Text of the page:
Bruce Springsteen – Greetings From Asbury Park N.J.
This is probably one of the best debut albums ever made, so full of energy and youthful manhood. Say what you want about Bruce Springsteen but I think that the music and lyrics on Greetings From Asbury Park N.J. is just brilliant. It’s a perfect album for a beautiful and sunny Friday like this.
1970’s Morris WL-35 and a 1973 Morris W-40
I’m still trying to figure out what I like and what I’m after when it comes to acoustic guitars. It’s a quite new thing for me, to play acoustic. I mentioned in an earlier post that it’s a bit like understanding and appreciating fine wine, you need to train your pallet and know what you are looking for, otherwise wine just taste like wine and acoustic guitars sounds more or less drang drang. I’m not sure if all Morris are as good as the two I got but these sounds better than pretty much anything I have ever heard before. I love the look of the Morris W-40 but it’s not as well sounding as the WL-35. I guess the W-40 has that typical Martin D-45 sound, a really dark bass and still nice highs, but a bit weak on the treble side for me. It’s not that good for finger picking, it’s lacking a bit of volume on the high E and B string, something that might be because of the light string gauge, I’m using 11’s at the moment. I’m going to string it with 12’s and see if the volume improve. The Morris W-40 still has one of the best sounds for open chords playing that I’ve ever heard, so much warmth and body, I guess because of the Brazilian rosewood. The Morris WL-35 is probably a better all-round guitar, finger picking, chords, solo playing, everything sounds good on it. I’m just struggling a bit since it’s so big. I think it’s based on some old Guild model, at least the head looks very Guild inspired. Anyway, I can strongly recommend Morris as a brand to anyone looking for a good sounding high quality built Japan made acoustic.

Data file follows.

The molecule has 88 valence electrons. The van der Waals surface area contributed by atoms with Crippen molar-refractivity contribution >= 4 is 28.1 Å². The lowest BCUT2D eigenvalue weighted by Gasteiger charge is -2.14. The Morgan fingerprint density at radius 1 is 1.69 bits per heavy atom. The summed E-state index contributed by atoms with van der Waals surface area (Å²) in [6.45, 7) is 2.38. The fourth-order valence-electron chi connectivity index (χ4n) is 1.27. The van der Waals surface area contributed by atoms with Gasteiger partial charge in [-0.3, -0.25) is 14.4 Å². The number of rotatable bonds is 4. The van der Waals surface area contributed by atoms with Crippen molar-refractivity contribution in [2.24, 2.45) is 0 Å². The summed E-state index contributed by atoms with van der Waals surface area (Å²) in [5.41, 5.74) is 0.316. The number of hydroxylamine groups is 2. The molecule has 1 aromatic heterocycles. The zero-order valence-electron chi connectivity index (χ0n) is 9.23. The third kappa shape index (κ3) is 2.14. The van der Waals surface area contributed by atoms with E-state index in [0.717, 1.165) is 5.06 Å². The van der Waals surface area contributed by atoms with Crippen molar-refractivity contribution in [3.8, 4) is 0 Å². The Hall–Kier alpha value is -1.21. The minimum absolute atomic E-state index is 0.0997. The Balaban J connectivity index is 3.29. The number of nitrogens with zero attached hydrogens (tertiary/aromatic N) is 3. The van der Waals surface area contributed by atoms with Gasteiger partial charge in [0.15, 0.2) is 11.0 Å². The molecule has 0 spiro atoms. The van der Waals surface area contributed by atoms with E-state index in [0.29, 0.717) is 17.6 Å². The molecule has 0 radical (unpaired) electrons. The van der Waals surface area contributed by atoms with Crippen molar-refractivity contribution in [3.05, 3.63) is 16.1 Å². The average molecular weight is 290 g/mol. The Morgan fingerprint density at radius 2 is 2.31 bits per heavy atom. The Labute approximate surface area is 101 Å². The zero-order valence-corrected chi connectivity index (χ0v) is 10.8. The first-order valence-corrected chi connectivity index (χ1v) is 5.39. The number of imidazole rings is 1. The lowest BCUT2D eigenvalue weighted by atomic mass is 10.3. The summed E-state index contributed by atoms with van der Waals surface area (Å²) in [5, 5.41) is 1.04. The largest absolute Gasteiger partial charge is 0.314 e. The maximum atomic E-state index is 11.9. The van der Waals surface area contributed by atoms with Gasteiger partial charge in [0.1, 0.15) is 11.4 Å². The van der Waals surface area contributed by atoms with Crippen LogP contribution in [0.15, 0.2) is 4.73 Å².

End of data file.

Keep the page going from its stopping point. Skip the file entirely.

Moridaira (Morris Guitars)
Founded in 1967 by Toshio “Mori” Moridaira, the Moridaira factory produced high-quality guitars, including the infamous Morris badged guitar. Moridaira also produced badged guitars for Hohner including Coronado, Futurama, H.S. Anderson, Lotus (some) and Sakai.
Stevie Ray’s Number One, also known as Vaughan’s ‘First Wife’, was a ’62/’63 Fender Stratocaster used by Vaughan for most of his career; it was “rebuilt more times than a custom Chevy.” Vaughan always claimed it was a 1959 model, since that date was written on the back of the pick-ups; Rene Martinez, who maintained the guitar since 1980, saw the year 1963 stamped in the body and 1962 on the neck. The guitar was given to him by the owner of Ray Henning’s Heart of Texas music shop in Austin, Texas in 1973, it was his main performing instrument and companion. Although the original had a white pickguard and strangely hot ’59 pickups, Stevie replaced the pickguard with a pickguard featuring the now famous SRV lettering. Remarkably, Stevie had the frets replaced with jumbo bass style frets while he played on a reportedly .013 (going as high as .018) guage strings. Number One now resides with Stevie’s brother Jimmie. It’s been permanently retired in memory of Stevie. Here is an interview with Stevie’s guitar tech Rene Martinez.
Stevie Ray Vaughan – Live in Japan, January 24, 1985
I love that he is smoking a pipe when he comes out on stage, a bit unexpected.